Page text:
Why Your Grant Needs a Mission Statement


The web is full of articles about the importance of having a mission statement for any kind of organization. Some have even suggested that individuals write their own mission statement to help guide their career choices and job search. To that end, you can find a wealth of tips, templates, instructions, and examples to help you craft a personal or organizational mission statement.

Mission statements aren’t just for companies and individuals, though. Anytime your organization undertakes a new project—like setting up a grants program—a mission statement can help set the tone and keep things on track. In fact, writing a grant mission statement may be one of the most important steps in creating a new grant.

Putting your goals in writing

Any organization that has decided to fund a grant program ought to have an objective in mind. However, it helps to put the goals and purpose of your grant in writing. Over time, new people may be added to the team who weren’t involved in the planning stages. A written mission statement can help bring them up to speed.

Even if your team remains constant, a lot goes into grant management. It’s easy to get so caught up in the work of creating and managing a grant that you lose sight of its purpose. When that happens, having your grant mission statement articulated and posted in a prominent place can remind you of the “why” behind your work.

Marketing your grant to others

A grant mission statement can also help you market your grant to potential applicants, partners, and donors. Your mission statement should be easy to find and easy to understand. Feature it prominently on your website so that anyone interested in your grant can immediately see what it’s about.

Some people will stumble across your grant by chance. Others will research your grant intentionally after hearing about it from a colleague or as a result of your marketing efforts. You may even approach some people directly, encouraging them to apply or donate. In any case, having a clear, concise grant mission statement will be one of your most important communication tools when marketing your grant to others.

Focusing your efforts

Internally, a grant mission statement will focus your team’s efforts and guide their decisions. Knowing exactly what you’re trying to accomplish will help you in every phase of grant management, from setting the terms of the grant to selecting a recipient.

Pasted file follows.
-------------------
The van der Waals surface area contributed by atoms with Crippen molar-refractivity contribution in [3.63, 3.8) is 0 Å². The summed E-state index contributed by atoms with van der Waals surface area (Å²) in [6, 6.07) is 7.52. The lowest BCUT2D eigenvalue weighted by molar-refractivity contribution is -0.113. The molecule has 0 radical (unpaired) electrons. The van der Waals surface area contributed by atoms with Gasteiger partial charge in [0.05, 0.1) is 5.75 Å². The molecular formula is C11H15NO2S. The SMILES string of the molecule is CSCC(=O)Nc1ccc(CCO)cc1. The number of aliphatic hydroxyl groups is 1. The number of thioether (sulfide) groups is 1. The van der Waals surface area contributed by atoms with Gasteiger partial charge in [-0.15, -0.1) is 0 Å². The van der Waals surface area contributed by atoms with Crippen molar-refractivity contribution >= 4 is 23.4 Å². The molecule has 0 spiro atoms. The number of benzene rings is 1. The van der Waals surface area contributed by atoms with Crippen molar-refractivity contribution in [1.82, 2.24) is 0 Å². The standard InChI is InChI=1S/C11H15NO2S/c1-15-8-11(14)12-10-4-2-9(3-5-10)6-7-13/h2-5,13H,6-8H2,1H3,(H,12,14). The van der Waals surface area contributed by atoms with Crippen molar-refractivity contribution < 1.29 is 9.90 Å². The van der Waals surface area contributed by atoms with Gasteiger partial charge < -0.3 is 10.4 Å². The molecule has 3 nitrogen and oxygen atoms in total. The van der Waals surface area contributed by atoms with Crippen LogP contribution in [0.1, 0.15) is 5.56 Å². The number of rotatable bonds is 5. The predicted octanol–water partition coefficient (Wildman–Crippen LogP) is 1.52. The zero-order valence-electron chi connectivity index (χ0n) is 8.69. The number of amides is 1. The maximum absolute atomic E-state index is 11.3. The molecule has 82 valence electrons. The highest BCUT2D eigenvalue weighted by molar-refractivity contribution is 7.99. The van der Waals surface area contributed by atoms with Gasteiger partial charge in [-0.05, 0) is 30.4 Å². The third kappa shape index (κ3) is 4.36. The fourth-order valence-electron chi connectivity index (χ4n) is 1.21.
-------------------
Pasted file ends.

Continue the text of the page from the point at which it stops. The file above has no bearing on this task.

To maximize the benefits, make sure your mission statement addresses these basic topics:

  • Purpose. This is the “why” of your grant. Explain the need or cause your grant will seek to address. Your focus could be helping people in your local community. You could also focus on a certain demographic, like at-risk youth, or a specific need, such as affordable education or skills training.
  • Action. This is the “how” of your grant. Describe how your grant program will achieve its purpose. Will it help cover the rent for local nonprofits or pay for an after-school program? Will it fund a full-time salary so that a lawyer, tutor, or other professionals can offer their services pro bono?
  • Goals. This is the “what” of your grant. Outline what your grant program hopes to accomplish. The narrower your goals and mission statement are, the easier it will be to keep your grant program focused and moving forward.

Increase Your Impact with Grant Management Software

Evaluating and adjusting your program

Finally, a grant mission statement makes it easier to evaluate the effectiveness of your grant program, track your progress, and determine what changes, if any, need to be made. You can use your mission statement not only as a guidepost but also as a measuring stick. Have your past efforts brought you closer to achieving your goals? Are you living up to the actions you promised? What aspects can you change, remove, or add to improve your performance?

Before you go any further with your grant planning, take the time to craft a mission statement. The sooner you put your grant’s purpose, plan, and goals into the writing, the easier managing your grant will be.

Sarah Aswell

Sarah Aswell is an editor and content strategist at Submittable. She’s also a writer and stand-up comedian who gets rejected via Submittable all the time. You can read her comedy criticism at Forbes, follow her on Twitter., or learn more about her creative work on her website.